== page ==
In the media: Renewable jobs; farming "more dirt than eco"

 Handelsblatt

“Communal utilities sound the alarm”

Low electricity prices at the power exchange and the dominance of renewable energies mean many communal utilities are now unprofitable, according to the German Association of Local Utilities (VKU). This puts many municipalities in a “catastrophic” financial situation, says VKU head Ivo Gönner in an interview with Handelsblatt. He urges the government to stop postponing fundamental decisions over the future power market design and demands additional support for relatively climate-friendly combined heat and power plants so new installations can be built. “Many local utilities that have invested in power stations are currently considering mothballing them – decision-makers in Berlin need to keep that in mind,” Gönner told the paper.

See the article in German here.

See CLEW’s Factsheet on local utilities here.

See CLEW’s Factsheet on the reform of the power market here.

 

Die Welt/Federal Environment Agency (UBA)

“More Dirt than Eco”

An upcoming report by the Federal Environment Agency says that little progress has been made on reducing the environmental impact of German argriculture, reports Die Welt. Over the past 30 years, new technology has made other sectors greener. But the UBA found that once agricultural vehicles, fertiliser and other processes are taken into account, agriculture is now the second largest emitter of greenhouse gases in Germany after industry.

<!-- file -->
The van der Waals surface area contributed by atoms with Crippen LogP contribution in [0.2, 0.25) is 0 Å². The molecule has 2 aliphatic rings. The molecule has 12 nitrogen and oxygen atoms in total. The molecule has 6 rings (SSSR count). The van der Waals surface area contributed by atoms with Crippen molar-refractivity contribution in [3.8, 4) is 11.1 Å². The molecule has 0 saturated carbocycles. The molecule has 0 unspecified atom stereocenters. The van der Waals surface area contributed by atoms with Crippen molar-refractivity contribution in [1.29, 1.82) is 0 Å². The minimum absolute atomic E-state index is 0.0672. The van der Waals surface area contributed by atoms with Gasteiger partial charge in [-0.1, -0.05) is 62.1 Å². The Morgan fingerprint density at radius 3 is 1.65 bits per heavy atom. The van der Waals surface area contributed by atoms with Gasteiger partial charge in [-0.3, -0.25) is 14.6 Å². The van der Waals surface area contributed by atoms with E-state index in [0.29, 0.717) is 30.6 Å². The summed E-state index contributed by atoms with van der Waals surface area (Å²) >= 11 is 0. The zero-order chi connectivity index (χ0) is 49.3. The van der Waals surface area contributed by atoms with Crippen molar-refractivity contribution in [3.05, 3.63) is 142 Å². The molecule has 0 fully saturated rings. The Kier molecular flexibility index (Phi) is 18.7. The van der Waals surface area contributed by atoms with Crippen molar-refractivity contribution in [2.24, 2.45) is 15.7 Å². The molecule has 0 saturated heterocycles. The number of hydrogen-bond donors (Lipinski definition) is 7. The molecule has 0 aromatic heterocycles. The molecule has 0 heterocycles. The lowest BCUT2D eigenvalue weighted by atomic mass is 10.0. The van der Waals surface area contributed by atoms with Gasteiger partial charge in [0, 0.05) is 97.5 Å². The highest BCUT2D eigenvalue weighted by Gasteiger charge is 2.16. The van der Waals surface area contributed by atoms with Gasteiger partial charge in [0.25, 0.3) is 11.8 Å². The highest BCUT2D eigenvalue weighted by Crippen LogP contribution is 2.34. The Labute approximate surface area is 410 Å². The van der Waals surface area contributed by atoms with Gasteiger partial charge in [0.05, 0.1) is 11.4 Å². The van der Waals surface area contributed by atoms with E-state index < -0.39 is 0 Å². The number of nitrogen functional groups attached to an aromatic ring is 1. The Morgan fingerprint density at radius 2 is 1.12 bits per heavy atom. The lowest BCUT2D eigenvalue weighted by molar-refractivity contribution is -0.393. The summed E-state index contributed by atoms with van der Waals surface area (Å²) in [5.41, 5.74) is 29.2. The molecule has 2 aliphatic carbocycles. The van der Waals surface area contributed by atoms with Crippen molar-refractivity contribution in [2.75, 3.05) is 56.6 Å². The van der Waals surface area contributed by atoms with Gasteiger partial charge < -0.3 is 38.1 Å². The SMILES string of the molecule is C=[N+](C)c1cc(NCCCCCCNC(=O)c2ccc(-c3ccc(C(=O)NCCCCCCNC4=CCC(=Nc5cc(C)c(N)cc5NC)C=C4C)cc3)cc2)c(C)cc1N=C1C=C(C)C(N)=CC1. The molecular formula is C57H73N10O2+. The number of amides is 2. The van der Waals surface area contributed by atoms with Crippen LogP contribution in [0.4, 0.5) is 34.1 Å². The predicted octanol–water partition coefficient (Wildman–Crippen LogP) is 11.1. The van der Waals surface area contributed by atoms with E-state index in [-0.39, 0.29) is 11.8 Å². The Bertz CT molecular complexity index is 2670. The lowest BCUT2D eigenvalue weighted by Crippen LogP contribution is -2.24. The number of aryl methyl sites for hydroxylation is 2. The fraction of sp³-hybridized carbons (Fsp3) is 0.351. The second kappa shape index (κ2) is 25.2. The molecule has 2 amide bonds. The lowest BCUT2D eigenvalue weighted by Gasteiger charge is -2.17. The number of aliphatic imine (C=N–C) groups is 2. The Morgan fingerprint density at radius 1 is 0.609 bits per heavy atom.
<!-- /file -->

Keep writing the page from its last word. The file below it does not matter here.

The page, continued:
Industrial livestock farming has the greatest environmental impact, contributing heavily to greenhouse gas emissions, UBA head Maria Krautzberger told Die Welt. Agriculture is responsible for the fact that many legally binding environmental standards are not achieved and there is no trend reversal in sight, the study finds. The government’s aim to increase the share of ecological farming to 20 percent by 2010 was clearly missed, partly because many farmers switched to the more lucrative production of maize for biogas plants, according to the article.

See the article in German here.

See the UBA study in German here.

 

Strom-Report

“Worldwide employment in the renewable energy sector”

Most jobs in the renewables sector are concentrated in China, Brazil, the US, India and EU member states, an infographic by Berlin-based outlet Strom-Report shows. Looking at the renewable sector's share in employment by country, Germany leads with 4.5 of 1,000 Germans working in the sector. Globally, the number of jobs in the eco-energy sector rose from 5.7 million in 2012 to 6.5 million in 2013, data from the Internationl Energy Agency IRENA show. The solar sector is the biggest employer (2.8 million), followed by biomass (2.5 million). The wind sector employs 834,000 people.

 

See the Strom-Report infographic and text in German here.

All texts created by the Clean Energy Wire are available under a “Creative Commons Attribution 4.0 International Licence (CC BY 4.0)”. They can be copied, shared and made publicly accessible by users so long as they give appropriate credit, provide a link to the license, and indicate if changes were made.